Just days after President Donald Trump announced the date and venue (June 12, Singapore) for the historic meeting between the leaders of the United States and North Korea, the East Asian country said Wednesday it would reconsider the summit. Specifically, DPRK blamed Trump’s National Security Advisor John Bolton and his “Libya model” for the country’s denuclearization as factors for reconsidering the summit between Trump and Kim Jong Un.

Bolton, a known North Korea and Iran hawk, was speaking April 29 during an interview on CBS’ “Face the Nation” when he said the U.S. was “looking at the Libya model of 2003, 2004” for North Korea to give up its nuclear weapons. Libya’s leader Muammar Gaddafi allowed inspectors into his country’s weapons facilities, but in 2011, U.S. and NATO forces backed an uprising against Gaddafi, which ended with him being dragged out into the streets before being killed.

In its statement, North Korea said such talk by Bolton was “not an expression of intention to address the issue through dialogue. It is essentially a manifestation of awfully sinister move to impose on our dignified state the destiny of Libya or Iraq which had been collapsed due to yielding the whole of their countries to big powers.”

John Bolton National Security Advisor John Bolton arrives before a joint news conference of President Donald Trump and Germany's Chancellor Angela Merkel in the East Room of the White House in Washington, D.C., April 27, 2018. Photo: REUTERS/Brian Snyder

The statement, attributed to first vice-minister of foreign affairs for DPRK, Kim Kye Gwan, also said the country wasn’t looking for or expecting any economic aid from the U.S. in exchange for giving up its nuclear arsenal, if it chose to do so, and called the Trump administration’s pressure tactics “a ridiculous comedy.”

“We have already stated our intention for denuclearization of the Korean peninsula and made clear on several occasions that precondition for denuclearization is to put an end to anti-DPRK hostile policy and nuclear threats and blackmail of the United States. But now, the U.S. is miscalculating the magnanimity and broad-minded initiatives of the DPRK as signs of weakness and trying to embellish and advertise as if these are the product of its sanctions and pressure,” the statement said.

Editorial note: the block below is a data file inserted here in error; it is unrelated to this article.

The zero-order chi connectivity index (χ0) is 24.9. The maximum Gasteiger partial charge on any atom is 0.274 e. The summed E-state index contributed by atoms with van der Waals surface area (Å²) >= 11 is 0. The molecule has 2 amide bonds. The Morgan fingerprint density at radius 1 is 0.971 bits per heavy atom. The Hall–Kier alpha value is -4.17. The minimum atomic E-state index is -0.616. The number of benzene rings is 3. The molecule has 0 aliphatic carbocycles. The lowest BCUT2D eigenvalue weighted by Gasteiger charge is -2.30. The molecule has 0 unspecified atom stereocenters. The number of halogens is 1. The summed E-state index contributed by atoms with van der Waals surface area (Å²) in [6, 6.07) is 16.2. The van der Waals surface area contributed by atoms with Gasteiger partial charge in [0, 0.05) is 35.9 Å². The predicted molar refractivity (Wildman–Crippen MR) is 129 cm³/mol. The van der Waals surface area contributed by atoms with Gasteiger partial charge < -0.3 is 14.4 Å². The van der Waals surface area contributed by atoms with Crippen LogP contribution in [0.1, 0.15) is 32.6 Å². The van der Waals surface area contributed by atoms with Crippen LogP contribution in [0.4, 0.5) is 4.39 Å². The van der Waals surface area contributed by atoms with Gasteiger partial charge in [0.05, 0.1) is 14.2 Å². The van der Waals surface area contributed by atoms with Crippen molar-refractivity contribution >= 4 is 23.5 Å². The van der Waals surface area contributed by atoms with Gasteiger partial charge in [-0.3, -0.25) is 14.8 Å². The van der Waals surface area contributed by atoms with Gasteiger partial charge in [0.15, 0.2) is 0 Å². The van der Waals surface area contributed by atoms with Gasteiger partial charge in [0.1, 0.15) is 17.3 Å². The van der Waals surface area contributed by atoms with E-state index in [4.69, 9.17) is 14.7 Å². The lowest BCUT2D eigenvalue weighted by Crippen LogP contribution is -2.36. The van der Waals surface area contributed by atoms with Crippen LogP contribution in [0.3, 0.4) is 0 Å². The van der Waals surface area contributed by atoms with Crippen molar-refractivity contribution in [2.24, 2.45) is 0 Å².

These comments from North Korea come just a day after its ambassador to Switzerland, Han Tae Song, told a United Nations disarmament conference in Geneva the country would join global efforts to end nuclear weapons testing. A few days ago, the country had also invited officials from South Korea and the U.S. to watch the closing down of its nuclear weapons facilities.

Before Wednesday’s statement was issued, North Korea had also cancelled talks with South Korea to be held the same day, citing the ongoing joint U.S.-South Korea military drills in the area. On Tuesday, the two sides had announced lists of high-level officials who would participate in the Wednesday talks.

Inter-Korea Meeting South Korean President Moon Jae-in and North Korean leader Kim Jong Un (left) are about to shake hands on their first ever meeting at the truce village of Panmunjom inside the demilitarized zone separating the two Koreas, South Korea, April 27, 2018. Photo: Korea Summit Press Pool via Reuters

At the historic meeting between Kim Jong Un and South Korean President Moon Jae-in on April 27 in the border village of Panjunmon, the two sides agreed, among other things, to halt all hostile acts against each other. North Korea may be considering the military drills with the U.S. a hostile act.

According to a report by South Korea’s Yonhap News Agency, Secretary of State Mike Pompeo, who met Kim twice in recent weeks, said the U.S. was continuing with preparations for the June 12 summit in Singapore, while watching out for further reactions from North Korea.

“If the U.S. is trying to drive us into a corner to force our unilateral nuclear abandonment, we will no longer be interested in such dialogue and cannot but reconsider our proceeding to the DPRK-U.S. summit,” the North Korean statement concluded.

Commenting on the statement by North Korea, Anwita Basu from the Economist Intelligence Unit told IBT the regime could be getting nervous about its commitment to the summit with Trump, struggling to justify to its population the sudden rapprochement with the U.S.

“From a diplomatic standpoint, the parties that will lose the most if the US-North Korea talks fall through would be South Korea and China. Both countries are eager to support the North Korean economy and diffuse the tensions around the nuclear programme through diplomacy and negotiation. With hawkish players leading the US administration and extreme distrust in North Korea, such hopes might be quickly quashed,” Basu added.

The story has been updated to add the comments from Economist Intelligence Unit.